As stated Muhammad Ali’s (Cassius Clay at that time) was introduced to the world of boxing at the age of 12 completely by chance. A stolen bike led to an encounter with Joe Martin who besides being a policeman was running a boxing gym in the area. As a furious Clay stated his desire to hit the man who stole his bike (if found) Martin offered him a chance to train how to hit first.
Clay was mesmerised by the sight and smell of the gym and immediately took off. The first time he entered the ring the next day he was out of it in less than a minute with a bloodied nose. Of course, Clay 12 then knew nothing about boxing. Martin was his first coach; he wasn’t a trained professional coach but he knew enough to teach Clay the basics of the sport. Even from an early age, one thing was apparent to all, Clay had tremendous speed and a superior hand-eye coordination. Clay picked up soon enough and within 6 weeks he was ready to take part in his first amateur bout which was to be on a local television boxing program called Tomorrow’s Champions which Martin helped produce.
Clay’s opponent was 89 pound, Ronnie O’Keefe. 3 rounds later Clay emerged victorious after a split decision. After the fight clay senior proclaimed that Clay was a future heavyweight champion. What had started off as a lure to be on television was now a new life for Clay in his own words.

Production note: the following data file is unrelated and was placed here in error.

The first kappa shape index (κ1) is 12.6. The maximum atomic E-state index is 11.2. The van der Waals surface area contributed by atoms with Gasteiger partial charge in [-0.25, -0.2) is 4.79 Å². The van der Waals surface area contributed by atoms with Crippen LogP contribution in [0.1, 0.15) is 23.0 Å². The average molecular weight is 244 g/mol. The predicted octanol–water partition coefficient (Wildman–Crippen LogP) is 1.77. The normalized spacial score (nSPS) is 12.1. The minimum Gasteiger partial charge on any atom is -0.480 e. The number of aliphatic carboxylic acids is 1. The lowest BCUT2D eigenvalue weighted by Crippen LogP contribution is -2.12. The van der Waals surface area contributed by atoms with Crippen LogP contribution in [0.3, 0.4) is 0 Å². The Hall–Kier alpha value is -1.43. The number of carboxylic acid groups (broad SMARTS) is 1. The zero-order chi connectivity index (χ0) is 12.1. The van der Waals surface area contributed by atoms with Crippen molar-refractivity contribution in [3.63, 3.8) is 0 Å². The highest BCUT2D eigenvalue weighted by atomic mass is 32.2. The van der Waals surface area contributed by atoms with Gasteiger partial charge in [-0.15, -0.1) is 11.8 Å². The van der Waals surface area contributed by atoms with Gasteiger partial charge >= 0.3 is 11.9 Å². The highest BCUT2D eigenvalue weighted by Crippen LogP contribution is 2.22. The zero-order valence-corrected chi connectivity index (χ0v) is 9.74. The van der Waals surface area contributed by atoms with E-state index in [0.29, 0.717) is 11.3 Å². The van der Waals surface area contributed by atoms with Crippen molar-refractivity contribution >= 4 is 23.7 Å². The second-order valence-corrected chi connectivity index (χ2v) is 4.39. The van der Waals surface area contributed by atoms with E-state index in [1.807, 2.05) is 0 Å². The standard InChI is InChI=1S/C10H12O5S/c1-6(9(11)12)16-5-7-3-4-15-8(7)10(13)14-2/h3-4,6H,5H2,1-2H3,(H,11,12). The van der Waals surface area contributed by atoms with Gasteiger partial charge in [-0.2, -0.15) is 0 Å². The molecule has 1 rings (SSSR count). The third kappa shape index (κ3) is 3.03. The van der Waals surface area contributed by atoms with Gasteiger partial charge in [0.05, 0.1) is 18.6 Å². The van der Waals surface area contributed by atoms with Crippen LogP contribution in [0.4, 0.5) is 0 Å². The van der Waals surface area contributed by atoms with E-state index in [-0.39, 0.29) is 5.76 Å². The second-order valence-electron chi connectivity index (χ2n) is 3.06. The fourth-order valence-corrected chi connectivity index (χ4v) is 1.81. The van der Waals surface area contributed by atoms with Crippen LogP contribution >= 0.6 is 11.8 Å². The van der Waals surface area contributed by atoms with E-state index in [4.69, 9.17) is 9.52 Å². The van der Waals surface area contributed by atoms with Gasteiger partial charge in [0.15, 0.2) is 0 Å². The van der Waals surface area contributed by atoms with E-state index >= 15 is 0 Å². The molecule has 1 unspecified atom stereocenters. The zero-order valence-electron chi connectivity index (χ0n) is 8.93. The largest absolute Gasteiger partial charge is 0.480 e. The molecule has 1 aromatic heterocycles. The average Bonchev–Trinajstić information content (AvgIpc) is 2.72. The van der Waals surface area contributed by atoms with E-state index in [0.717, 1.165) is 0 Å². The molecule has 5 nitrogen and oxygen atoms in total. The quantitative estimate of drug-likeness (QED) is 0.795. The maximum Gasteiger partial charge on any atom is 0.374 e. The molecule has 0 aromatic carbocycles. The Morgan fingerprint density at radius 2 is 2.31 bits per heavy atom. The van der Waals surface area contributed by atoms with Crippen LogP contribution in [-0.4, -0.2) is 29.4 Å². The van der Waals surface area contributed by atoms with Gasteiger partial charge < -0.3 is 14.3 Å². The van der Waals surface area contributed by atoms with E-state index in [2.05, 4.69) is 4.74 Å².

His amateur record was phenomenal. Clay relied on pace and had an extremely unorthodox boxing style. His incredible hand speed and lightening reflexes were his best friends. He was renowned for never standing still in a fight and instead almost dancing around the ring confusing opponents. He threw punches and yet moved around the ring at the same time unlike most boxers who had to be still to attack.
His amateur record is debated as there are no confirmed sources quoting the exact numbers. The most reliable records state an incredible 100 wins and only 5 losses though other records state numbers from 99-134 wins though the number of losses has never been quoted more than 7. What is undisputed is the fact that Clay won six Kentucky Golden Gloves titles and two national Amateur Athletic Union titles under Martin’s guidance.
Clay decided to turn pro in 1960 but before that there was one major stop on the Amateur Circuit, the 1960 Olympics